If you’ve ever gone to purchase cheese and have been absolutely taken aback by the sheer cost of a slice then you’ve probably asked yourself the same question...why is cheese so expensive? Cheese lovers around the world want to know, and so did we.
So, we looked for statistics regarding cheese consumption to first make sense of who’s consuming the most cheese in the world (these places certainly aren’t lactose intolerant). And, we found that from vegan to cheddar and even blue cheese, there’s a correlation between some of the world’s most expensive cheese and the consumption of it, at least a little bit.
Whether you’re eating cheese or earning cheese, you’ll be interested to learn about what makes it so expensive and where you can find the world’s best cheese without breaking the bank. Get ready for a tasty (and somewhat smelly) dive into the cheese history.
Which Countries Consume the Most Cheese?
When you think of cheese you might think of Wisconsin. Or, perhaps you think of the Netherlands, France or Switzerland. And, surprisingly, none of those places even crack the top three places in the world when it comes to cheese consumption.
Statistics show that Denmark has the highest level of per capita cheese consumption, followed by Iceland and Finland. Coming in at fourth and fifth were France and Cyprus respectively. But, just how much cheese do these countries consume?
Danish people on average ate 28.1 kilograms of cheese per person. That’s nearly 62 pounds of cheese per year per person. And, when they’re serving cream cheese Danishes so delicious, we honestly kind of get it. The French, living in a country that produces some of the best cheese in the world, ate 27.2 kilograms of cheese per person.
So, it looks like that from mac and cheese and cream cheese frosting to broccoli cheddar soup and the ever-classic cheddar cheese, Nordic countries actually consume the most cheese. People in the United States surprisingly only consumed 16.7 kilograms per person (or roughly 37 pounds per year).
What Makes Cheese Expensive?
Buying good cheese can be pretty expensive. And, that’s due to a lot of different factors. First of all, cheese obviously starts out with milk, which is a commodity in most countries. Depending on the price of milk in a specific place, you’ll notice that the price of cheese also fluctuates up and down. And, if the cheese is made from grass-fed or organic milk, expect the price to increase that much more.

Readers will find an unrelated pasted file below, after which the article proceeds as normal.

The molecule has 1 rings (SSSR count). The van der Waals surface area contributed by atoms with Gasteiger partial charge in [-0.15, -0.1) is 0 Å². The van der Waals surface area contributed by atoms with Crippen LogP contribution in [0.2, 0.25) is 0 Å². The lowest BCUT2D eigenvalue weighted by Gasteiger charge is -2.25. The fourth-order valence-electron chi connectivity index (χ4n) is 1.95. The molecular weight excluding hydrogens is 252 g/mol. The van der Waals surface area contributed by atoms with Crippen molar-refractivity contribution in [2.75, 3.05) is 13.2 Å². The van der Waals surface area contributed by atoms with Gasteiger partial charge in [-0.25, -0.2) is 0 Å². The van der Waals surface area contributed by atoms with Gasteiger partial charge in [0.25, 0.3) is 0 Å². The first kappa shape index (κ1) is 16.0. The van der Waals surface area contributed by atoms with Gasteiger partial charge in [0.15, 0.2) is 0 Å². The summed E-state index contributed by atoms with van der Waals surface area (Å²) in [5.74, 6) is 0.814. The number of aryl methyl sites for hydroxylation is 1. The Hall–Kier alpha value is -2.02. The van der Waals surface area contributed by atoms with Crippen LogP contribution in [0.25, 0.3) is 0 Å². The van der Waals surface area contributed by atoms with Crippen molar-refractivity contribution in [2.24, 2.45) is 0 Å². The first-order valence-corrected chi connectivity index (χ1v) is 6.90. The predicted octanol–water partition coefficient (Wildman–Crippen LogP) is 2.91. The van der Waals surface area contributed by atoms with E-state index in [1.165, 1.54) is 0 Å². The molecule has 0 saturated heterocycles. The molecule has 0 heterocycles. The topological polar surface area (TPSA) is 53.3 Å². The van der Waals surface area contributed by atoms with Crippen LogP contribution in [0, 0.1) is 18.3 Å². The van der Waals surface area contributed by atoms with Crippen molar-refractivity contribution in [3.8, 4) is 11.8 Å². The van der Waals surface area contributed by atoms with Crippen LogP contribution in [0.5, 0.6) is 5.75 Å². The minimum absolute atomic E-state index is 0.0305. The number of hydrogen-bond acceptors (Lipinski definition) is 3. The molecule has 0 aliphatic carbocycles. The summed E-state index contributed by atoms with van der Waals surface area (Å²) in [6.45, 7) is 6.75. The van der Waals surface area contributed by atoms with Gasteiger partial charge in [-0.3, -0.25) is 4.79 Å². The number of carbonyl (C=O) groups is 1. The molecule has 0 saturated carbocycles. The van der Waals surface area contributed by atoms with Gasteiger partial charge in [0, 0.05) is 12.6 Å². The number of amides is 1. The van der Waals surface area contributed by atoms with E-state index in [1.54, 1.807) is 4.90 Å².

Then, you’ve got to factor in the cost of transforming milk into cheese. It’s a process, folks. You don’t just let it sit in a vat for a while and voila. No, it’s much more complex than that and therefore much more costly. Smaller artisanal cheesemakers don’t have access to the kind of machinery that larger factories might, which means they’re only able to produce a small batch at a time. This increases production time and leads to higher prices due to the exclusivity.
Now, it’s time to age the cheese. And, you’ll find that some of the world’s most expensive cheese have been cave-aged, cellar-ripened or even aged in open-air conditions. Each comes with its own process and timeframe and requires well-trained staff to ensure the process is carried out correctly.
Exploring The World’s Most Expensive Cheese
According to cheese experts, in 2019 the world’s most expensive cheese cost $576 per pound. What kind of cheese costs that much? It’s called Pule, and it’s a crumbly cheese from Serbia. Still, what’s the big deal? They use donkey milk and it takes 25 liters just to make one kilogram of the coveted cheese.
Coming in at the No. 2 spot in terms of the most expensive cheese in the world was Moose Cheese. This must be what all of those Nordic countries are eating. It’s worth almost $500 per pounds and they produce it as the Elk House in Bjursholm, Sweden. All cheese comes from just three domesticated moose named Gullan, Haelga, and Juna. That’s a lot of work for just three moose.
And, the third most expensive cheese in the world? You’ll have to pay $450 per pound to try it, but it’s a cheese from the UK called White Stilton Gold. If you can’t scrape together the cash for a pound of it, they sell slices for $95. And, while the cheese truly is said to be delicious, the allure is more about the fact that it’s made with real gold flakes and gold liqueur.
Spending Cheese On Cheese
Has all this talk about expensive cheese got you thinking about whether you could earn enough money to even pay for a slice? Or, perhaps you’re thinking of how you can take your own hard-earned cheese and invest it to eventually be able to purchase a whole pound.
With the help of a Cheese Debit Card, you can save while making purchases. This debit card is 100% free: no overdraft fee, no monthly fee, no ATM fee etc. For every purchase you make, you can get cashback; with saving bonus, you can save more cheese for your favorite cheese.